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J Neurochem. 2007 Apr;101(1):241-9.

Mitochondrial dysfunction in Huntington's disease: the bioenergetics of isolated and in situ mitochondria from transgenic mice.

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Buck Institute for Age Research, Novato, California, USA.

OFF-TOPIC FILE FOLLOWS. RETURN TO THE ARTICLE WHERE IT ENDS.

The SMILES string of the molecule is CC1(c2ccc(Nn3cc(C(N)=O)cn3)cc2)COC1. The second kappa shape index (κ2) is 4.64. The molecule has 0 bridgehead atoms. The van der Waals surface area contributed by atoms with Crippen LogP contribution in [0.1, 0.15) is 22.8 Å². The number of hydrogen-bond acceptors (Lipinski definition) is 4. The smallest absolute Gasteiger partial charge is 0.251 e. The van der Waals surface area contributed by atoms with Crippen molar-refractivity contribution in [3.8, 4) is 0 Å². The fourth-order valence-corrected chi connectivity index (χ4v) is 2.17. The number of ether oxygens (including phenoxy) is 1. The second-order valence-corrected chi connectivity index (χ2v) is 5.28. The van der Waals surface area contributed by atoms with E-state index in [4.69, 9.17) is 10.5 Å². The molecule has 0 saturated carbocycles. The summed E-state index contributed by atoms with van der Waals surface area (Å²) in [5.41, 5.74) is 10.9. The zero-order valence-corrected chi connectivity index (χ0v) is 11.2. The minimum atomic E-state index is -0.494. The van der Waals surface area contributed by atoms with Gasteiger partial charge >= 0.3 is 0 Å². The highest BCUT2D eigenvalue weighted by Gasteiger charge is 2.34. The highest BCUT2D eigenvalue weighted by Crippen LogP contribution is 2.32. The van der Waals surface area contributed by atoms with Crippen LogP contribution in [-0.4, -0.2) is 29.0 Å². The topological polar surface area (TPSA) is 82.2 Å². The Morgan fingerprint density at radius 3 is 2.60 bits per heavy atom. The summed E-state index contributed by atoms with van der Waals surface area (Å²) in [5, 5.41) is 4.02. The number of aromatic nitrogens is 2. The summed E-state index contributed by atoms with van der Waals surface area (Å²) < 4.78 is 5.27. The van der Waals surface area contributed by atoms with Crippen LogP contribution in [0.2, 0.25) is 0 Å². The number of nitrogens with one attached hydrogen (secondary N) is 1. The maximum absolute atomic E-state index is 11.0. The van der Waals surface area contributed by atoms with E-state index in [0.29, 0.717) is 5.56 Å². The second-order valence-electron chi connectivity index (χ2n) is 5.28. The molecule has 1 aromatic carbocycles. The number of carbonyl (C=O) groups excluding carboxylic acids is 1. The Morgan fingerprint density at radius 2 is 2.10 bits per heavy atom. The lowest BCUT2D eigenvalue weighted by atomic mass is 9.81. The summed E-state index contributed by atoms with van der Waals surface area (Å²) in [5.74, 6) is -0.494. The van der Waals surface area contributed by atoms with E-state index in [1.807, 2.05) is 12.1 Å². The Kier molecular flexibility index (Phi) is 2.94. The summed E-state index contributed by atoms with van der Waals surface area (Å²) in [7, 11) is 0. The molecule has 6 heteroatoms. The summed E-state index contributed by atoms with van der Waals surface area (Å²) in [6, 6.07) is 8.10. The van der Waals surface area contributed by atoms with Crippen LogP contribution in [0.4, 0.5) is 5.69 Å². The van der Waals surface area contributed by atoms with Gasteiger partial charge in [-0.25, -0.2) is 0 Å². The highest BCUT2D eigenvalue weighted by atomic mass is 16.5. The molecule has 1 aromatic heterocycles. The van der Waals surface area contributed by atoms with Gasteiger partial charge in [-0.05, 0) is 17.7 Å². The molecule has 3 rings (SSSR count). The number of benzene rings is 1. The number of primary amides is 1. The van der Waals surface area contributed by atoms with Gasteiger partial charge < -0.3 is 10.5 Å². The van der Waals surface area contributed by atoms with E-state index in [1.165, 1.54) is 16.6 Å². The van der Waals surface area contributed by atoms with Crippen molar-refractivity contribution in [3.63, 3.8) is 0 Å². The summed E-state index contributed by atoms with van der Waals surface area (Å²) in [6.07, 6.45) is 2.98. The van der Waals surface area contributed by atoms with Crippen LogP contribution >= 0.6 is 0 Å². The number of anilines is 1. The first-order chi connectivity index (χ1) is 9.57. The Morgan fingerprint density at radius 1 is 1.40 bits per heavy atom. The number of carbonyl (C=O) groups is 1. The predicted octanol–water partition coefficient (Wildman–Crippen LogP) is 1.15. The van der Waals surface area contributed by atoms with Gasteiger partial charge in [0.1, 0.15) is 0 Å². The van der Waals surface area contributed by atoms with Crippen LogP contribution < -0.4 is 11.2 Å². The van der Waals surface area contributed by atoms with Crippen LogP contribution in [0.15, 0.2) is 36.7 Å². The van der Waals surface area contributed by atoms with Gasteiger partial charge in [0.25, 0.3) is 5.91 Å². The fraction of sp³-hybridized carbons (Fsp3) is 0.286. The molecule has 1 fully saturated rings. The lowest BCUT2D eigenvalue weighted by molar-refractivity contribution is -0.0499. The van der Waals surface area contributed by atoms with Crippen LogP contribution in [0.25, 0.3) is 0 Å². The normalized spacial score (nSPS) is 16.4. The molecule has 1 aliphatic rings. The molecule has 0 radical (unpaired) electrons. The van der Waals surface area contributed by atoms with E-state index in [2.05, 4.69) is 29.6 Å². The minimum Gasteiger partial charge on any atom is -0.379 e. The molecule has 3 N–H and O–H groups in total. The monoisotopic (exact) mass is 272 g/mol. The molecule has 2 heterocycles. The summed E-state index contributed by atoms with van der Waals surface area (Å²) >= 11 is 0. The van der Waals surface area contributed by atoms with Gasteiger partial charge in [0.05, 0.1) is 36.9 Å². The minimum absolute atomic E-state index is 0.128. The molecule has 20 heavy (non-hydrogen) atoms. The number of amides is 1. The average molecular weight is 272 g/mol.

Mitochondrial dysfunction is believed to participate in Huntington's disease (HD) pathogenesis. Here we compare the bioenergetic behavior of forebrain mitochondria isolated from different transgenic HD mice (R6/2, YAC128 and Hdh150 knock-in) and wild-type littermates with the first determination of in situ respiratory parameters in intact HD striatal neurons. We assess the Ca2+-loading capacity of isolated mitochondria by steady Ca2+-infusion. Mitochondria from R6/2 mice (12-13 weeks) and 12 months YAC128, but not homozygous or heterozygous Hdh150 knock-in mice (15-17 weeks), exhibit increased Ca2+-loading capacity when compared with respective wild-type littermates. In situ mitochondria in intact striatal neurons show high respiratory control. Moreover, moderate expression of full-length mutant huntingtin (in Hdh150 knock-in heterozygotes) does not significantly impair mitochondrial respiration in unstimulated neurons. However, when challenged with energy-demanding stimuli (NMDA-receptor activation in pyruvate-based media to accentuate the mitochondria role in Ca2+-handling), Hdh150 neurons are more vulnerable to Ca2+-deregulation than neurons from their wild-type littermates. These results stress the importance of assessing HD mitochondrial function in the cellular context.

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